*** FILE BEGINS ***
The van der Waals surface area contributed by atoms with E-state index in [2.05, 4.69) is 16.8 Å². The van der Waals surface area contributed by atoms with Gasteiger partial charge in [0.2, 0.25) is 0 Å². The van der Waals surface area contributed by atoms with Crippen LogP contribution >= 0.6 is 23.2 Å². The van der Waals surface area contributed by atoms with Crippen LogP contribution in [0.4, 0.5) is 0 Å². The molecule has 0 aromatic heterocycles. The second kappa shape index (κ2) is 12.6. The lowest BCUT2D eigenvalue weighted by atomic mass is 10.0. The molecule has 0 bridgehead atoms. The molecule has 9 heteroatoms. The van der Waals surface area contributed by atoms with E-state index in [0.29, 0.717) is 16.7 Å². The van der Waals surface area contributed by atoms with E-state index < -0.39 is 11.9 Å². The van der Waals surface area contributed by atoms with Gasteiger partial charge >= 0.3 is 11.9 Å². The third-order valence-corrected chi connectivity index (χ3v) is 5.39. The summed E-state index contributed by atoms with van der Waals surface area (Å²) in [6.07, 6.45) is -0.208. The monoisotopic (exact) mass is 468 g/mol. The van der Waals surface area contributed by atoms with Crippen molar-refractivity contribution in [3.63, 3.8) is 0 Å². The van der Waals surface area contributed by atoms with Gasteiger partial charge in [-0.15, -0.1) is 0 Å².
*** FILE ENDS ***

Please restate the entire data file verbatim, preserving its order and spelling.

The van der Waals surface area contributed by atoms with E-state index in [2.05, 4.69) is 16.8 Å². The van der Waals surface area contributed by atoms with Gasteiger partial charge in [0.2, 0.25) is 0 Å². The van der Waals surface area contributed by atoms with Crippen LogP contribution >= 0.6 is 23.2 Å². The van der Waals surface area contributed by atoms with Crippen LogP contribution in [0.4, 0.5) is 0 Å². The molecule has 0 aromatic heterocycles. The second kappa shape index (κ2) is 12.6. The lowest BCUT2D eigenvalue weighted by atomic mass is 10.0. The molecule has 0 bridgehead atoms. The molecule has 9 heteroatoms. The van der Waals surface area contributed by atoms with E-state index in [0.29, 0.717) is 16.7 Å². The van der Waals surface area contributed by atoms with E-state index < -0.39 is 11.9 Å². The van der Waals surface area contributed by atoms with Gasteiger partial charge >= 0.3 is 11.9 Å². The third-order valence-corrected chi connectivity index (χ3v) is 5.39. The summed E-state index contributed by atoms with van der Waals surface area (Å²) in [6.07, 6.45) is -0.208. The monoisotopic (exact) mass is 468 g/mol. The van der Waals surface area contributed by atoms with Crippen molar-refractivity contribution in [3.63, 3.8) is 0 Å². The van der Waals surface area contributed by atoms with Gasteiger partial charge in [-0.15, -0.1) is 0 Å².